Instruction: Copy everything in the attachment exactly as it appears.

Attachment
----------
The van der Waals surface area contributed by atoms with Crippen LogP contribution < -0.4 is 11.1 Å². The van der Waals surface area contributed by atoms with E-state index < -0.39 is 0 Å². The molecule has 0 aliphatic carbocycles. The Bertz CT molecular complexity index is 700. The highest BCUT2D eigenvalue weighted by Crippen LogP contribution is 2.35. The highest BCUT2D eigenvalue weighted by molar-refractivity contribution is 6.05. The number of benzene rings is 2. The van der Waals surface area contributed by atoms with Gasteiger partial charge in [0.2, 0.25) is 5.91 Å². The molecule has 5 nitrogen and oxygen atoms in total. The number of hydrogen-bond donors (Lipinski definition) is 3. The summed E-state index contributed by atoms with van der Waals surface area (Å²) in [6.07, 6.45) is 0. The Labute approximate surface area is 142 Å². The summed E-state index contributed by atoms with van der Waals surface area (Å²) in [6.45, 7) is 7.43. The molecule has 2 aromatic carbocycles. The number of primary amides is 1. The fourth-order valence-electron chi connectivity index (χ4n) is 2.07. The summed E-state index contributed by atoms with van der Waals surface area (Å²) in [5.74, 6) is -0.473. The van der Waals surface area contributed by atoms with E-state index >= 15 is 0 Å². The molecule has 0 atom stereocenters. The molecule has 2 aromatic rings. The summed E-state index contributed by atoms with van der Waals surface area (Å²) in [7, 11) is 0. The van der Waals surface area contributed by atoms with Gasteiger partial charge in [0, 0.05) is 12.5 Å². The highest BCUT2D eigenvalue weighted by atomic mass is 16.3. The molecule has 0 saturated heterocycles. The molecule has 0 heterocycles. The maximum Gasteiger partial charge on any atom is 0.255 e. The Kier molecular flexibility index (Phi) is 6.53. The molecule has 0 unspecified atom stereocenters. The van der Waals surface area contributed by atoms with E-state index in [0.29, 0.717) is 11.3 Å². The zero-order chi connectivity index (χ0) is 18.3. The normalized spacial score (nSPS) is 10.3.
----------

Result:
The van der Waals surface area contributed by atoms with Crippen LogP contribution < -0.4 is 11.1 Å². The van der Waals surface area contributed by atoms with E-state index < -0.39 is 0 Å². The molecule has 0 aliphatic carbocycles. The Bertz CT molecular complexity index is 700. The highest BCUT2D eigenvalue weighted by Crippen LogP contribution is 2.35. The highest BCUT2D eigenvalue weighted by molar-refractivity contribution is 6.05. The number of benzene rings is 2. The van der Waals surface area contributed by atoms with Gasteiger partial charge in [0.2, 0.25) is 5.91 Å². The molecule has 5 nitrogen and oxygen atoms in total. The number of hydrogen-bond donors (Lipinski definition) is 3. The summed E-state index contributed by atoms with van der Waals surface area (Å²) in [6.07, 6.45) is 0. The Labute approximate surface area is 142 Å². The summed E-state index contributed by atoms with van der Waals surface area (Å²) in [6.45, 7) is 7.43. The molecule has 2 aromatic carbocycles. The number of primary amides is 1. The fourth-order valence-electron chi connectivity index (χ4n) is 2.07. The summed E-state index contributed by atoms with van der Waals surface area (Å²) in [5.74, 6) is -0.473. The van der Waals surface area contributed by atoms with E-state index >= 15 is 0 Å². The molecule has 0 atom stereocenters. The molecule has 2 aromatic rings. The summed E-state index contributed by atoms with van der Waals surface area (Å²) in [7, 11) is 0. The van der Waals surface area contributed by atoms with Gasteiger partial charge in [0, 0.05) is 12.5 Å². The highest BCUT2D eigenvalue weighted by atomic mass is 16.3. The molecule has 0 saturated heterocycles. The molecule has 0 heterocycles. The maximum Gasteiger partial charge on any atom is 0.255 e. The Kier molecular flexibility index (Phi) is 6.53. The molecule has 0 unspecified atom stereocenters. The van der Waals surface area contributed by atoms with E-state index in [0.29, 0.717) is 11.3 Å². The zero-order chi connectivity index (χ0) is 18.3. The normalized spacial score (nSPS) is 10.3.